Welcome to the first article in our user experience series from IQ Inc! For the first post in the series, we will explain why a proper understanding of user experience (UX) is essential for IQ and our clients when creating or updating products.
What is user experience?
User experience has become a buzzword in the tech community in recent years. It has been lumped in with web app development or equated with “making things look pretty.” A good user experience designer may not necessarily be a good user interface designer because the two disciplines, though linked, are distinct. And to set the record straight: user experience is not about having a “gut” feeling or touchy-feely decisions about how a product should look or behave.
At its core, user experience is about problem-solving. It involves identifying and understanding the tasks that a user wants to perform (e.g., “The user wants to invite friends out to dinner), followed by observing and reasoning about pain points that the user has with how he or she currently performs that task (e.g., The user messages each friend individually and inquires about their availability).
This step is called “user research.” It is about understanding who the users are, including their wants, desires, constraints, and fears. It also includes understanding current solutions to the problem and their strengths and weaknesses.
User experience also incorporates brainstorming, prototyping, evaluating, and iterating on potential solutions to the problem posed in the first step. It is at this stage that many other disciplines are brought to bear on the issue, including information architecture, visual design, content strategy, and usability evaluations.
In essence, a user experience practitioner is an advocate for the user. We want to see products developed here at IQ meet the exact needs of those using them.
Why does UX matter?
Your product, its interface, and interactions give users a firsthand look into your company and what it values. That first impression can be the difference between a repeat customer or a weak recommendation. It can affect how long users want to use your product and whether or not trust and brand loyalty forms in their minds. It can be the difference between a user deciding to sign up for a service or getting frustrated and moving on to a competitor’s offerings.
Excellent user experience helps IQ find and retain customers, reduce churn, and minimize the overhead costs in training, support, and bugs. In this day and age, customers are much savvier and expect better from the products that they use. Companies cannot afford to neglect user experience when considering their product. But isn’t it more about the features?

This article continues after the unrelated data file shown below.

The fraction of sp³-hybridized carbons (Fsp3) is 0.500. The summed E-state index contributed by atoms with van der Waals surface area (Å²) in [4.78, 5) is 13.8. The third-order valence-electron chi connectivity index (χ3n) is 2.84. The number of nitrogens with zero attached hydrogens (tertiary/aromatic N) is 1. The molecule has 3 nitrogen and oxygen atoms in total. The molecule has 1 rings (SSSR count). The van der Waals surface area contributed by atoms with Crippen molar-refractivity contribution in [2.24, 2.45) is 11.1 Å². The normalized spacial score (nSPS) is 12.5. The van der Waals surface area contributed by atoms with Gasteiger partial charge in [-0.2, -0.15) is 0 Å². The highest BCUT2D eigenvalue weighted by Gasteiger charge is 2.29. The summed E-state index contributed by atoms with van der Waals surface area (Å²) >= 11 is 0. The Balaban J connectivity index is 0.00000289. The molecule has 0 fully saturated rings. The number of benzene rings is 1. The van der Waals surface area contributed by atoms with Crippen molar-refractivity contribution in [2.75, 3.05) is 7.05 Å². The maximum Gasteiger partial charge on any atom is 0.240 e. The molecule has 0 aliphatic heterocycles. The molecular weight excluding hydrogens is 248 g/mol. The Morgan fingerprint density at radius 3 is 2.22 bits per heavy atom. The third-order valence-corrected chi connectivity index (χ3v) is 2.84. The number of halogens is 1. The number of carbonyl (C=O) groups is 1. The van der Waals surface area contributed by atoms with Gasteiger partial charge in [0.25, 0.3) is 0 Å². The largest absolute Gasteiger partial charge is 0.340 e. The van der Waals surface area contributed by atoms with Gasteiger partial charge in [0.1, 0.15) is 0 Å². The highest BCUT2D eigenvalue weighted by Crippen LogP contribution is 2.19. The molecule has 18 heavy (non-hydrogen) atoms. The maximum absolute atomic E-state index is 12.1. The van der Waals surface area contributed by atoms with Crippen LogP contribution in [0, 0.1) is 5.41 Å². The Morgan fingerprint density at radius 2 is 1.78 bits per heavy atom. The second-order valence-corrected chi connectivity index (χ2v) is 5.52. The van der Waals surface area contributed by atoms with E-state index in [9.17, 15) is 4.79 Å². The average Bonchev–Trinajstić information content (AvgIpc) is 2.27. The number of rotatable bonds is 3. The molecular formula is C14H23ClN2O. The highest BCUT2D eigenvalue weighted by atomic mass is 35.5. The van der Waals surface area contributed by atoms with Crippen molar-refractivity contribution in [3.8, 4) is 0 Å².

Well, yes, and no.
Imagine there are two products with the same feature set. Product A’s features are well-organized, with proper visual hierarchy, an elegant color palette, and adherence to appropriate layout principles. Also, the communication, user-prompts, and wording used throughout the product indicate that the user is in control, and empowers them through their journey. In contrast, consider Product B, whose features are stitched together as if they were an afterthought. The organization and flow of Product B is confusing. Despite all features being present, users find it unintuitive to perform even the simplest of tasks.
Now, what if Product A retained its thoughtful product design but instead had fewer features? Studies have shown that more customers were still willing to use Product A. Why? Because it is delightful to use. It instills trust and exhibits professionalism. It gets customers hooked and wanting more.
Of course, it is impossible to sell a product that looks pretty but has no real features. Customers aren’t dumb. The latest shiny design that has no substance won’t attract them either. It is not a question of which to have: features or polish. The issue is that it should be both. The product as a whole needs to be built with the user experience in mind, not as an afterthought.
It’s time to start thinking about the user
Together, let’s commit to building and designing products and services that keep the user, and their desires, in mind. Stay tuned for more posts in this series as we explore the world of user experience.
Author: Sam Cheng